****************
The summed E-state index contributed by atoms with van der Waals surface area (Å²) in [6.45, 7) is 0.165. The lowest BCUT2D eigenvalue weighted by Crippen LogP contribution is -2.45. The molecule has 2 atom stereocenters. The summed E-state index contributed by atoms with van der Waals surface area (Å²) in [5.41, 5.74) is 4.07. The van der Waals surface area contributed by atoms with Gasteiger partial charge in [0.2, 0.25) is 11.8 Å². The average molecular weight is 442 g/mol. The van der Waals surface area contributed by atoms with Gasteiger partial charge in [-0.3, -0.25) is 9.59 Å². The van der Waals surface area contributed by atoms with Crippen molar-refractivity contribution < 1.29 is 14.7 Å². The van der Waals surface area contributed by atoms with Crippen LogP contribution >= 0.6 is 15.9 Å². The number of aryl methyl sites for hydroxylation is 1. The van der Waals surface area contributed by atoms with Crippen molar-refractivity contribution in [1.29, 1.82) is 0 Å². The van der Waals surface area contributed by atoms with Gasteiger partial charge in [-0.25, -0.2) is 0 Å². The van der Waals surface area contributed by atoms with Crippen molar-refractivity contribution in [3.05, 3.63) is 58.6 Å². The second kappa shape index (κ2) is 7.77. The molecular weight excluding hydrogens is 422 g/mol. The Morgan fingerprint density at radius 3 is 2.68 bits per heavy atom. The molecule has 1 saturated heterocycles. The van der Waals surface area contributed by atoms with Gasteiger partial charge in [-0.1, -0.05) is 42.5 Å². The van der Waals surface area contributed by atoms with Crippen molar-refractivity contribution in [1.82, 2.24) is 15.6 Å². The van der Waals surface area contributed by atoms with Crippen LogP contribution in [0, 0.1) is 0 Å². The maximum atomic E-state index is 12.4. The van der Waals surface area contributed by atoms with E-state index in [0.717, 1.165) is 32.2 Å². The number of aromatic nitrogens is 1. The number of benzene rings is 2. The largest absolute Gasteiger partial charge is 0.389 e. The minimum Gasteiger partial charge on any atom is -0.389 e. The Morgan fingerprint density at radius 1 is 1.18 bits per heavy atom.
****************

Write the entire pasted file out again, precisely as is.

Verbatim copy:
The summed E-state index contributed by atoms with van der Waals surface area (Å²) in [6.45, 7) is 0.165. The lowest BCUT2D eigenvalue weighted by Crippen LogP contribution is -2.45. The molecule has 2 atom stereocenters. The summed E-state index contributed by atoms with van der Waals surface area (Å²) in [5.41, 5.74) is 4.07. The van der Waals surface area contributed by atoms with Gasteiger partial charge in [0.2, 0.25) is 11.8 Å². The average molecular weight is 442 g/mol. The van der Waals surface area contributed by atoms with Gasteiger partial charge in [-0.3, -0.25) is 9.59 Å². The van der Waals surface area contributed by atoms with Crippen molar-refractivity contribution < 1.29 is 14.7 Å². The van der Waals surface area contributed by atoms with Crippen LogP contribution >= 0.6 is 15.9 Å². The number of aryl methyl sites for hydroxylation is 1. The van der Waals surface area contributed by atoms with Crippen molar-refractivity contribution in [1.29, 1.82) is 0 Å². The van der Waals surface area contributed by atoms with Gasteiger partial charge in [-0.25, -0.2) is 0 Å². The van der Waals surface area contributed by atoms with Crippen molar-refractivity contribution in [3.05, 3.63) is 58.6 Å². The second kappa shape index (κ2) is 7.77. The molecular weight excluding hydrogens is 422 g/mol. The Morgan fingerprint density at radius 3 is 2.68 bits per heavy atom. The molecule has 1 saturated heterocycles. The van der Waals surface area contributed by atoms with Gasteiger partial charge in [-0.1, -0.05) is 42.5 Å². The van der Waals surface area contributed by atoms with Crippen molar-refractivity contribution in [1.82, 2.24) is 15.6 Å². The van der Waals surface area contributed by atoms with Crippen LogP contribution in [0, 0.1) is 0 Å². The maximum atomic E-state index is 12.4. The van der Waals surface area contributed by atoms with E-state index in [0.717, 1.165) is 32.2 Å². The number of aromatic nitrogens is 1. The number of benzene rings is 2. The largest absolute Gasteiger partial charge is 0.389 e. The minimum Gasteiger partial charge on any atom is -0.389 e. The Morgan fingerprint density at radius 1 is 1.18 bits per heavy atom.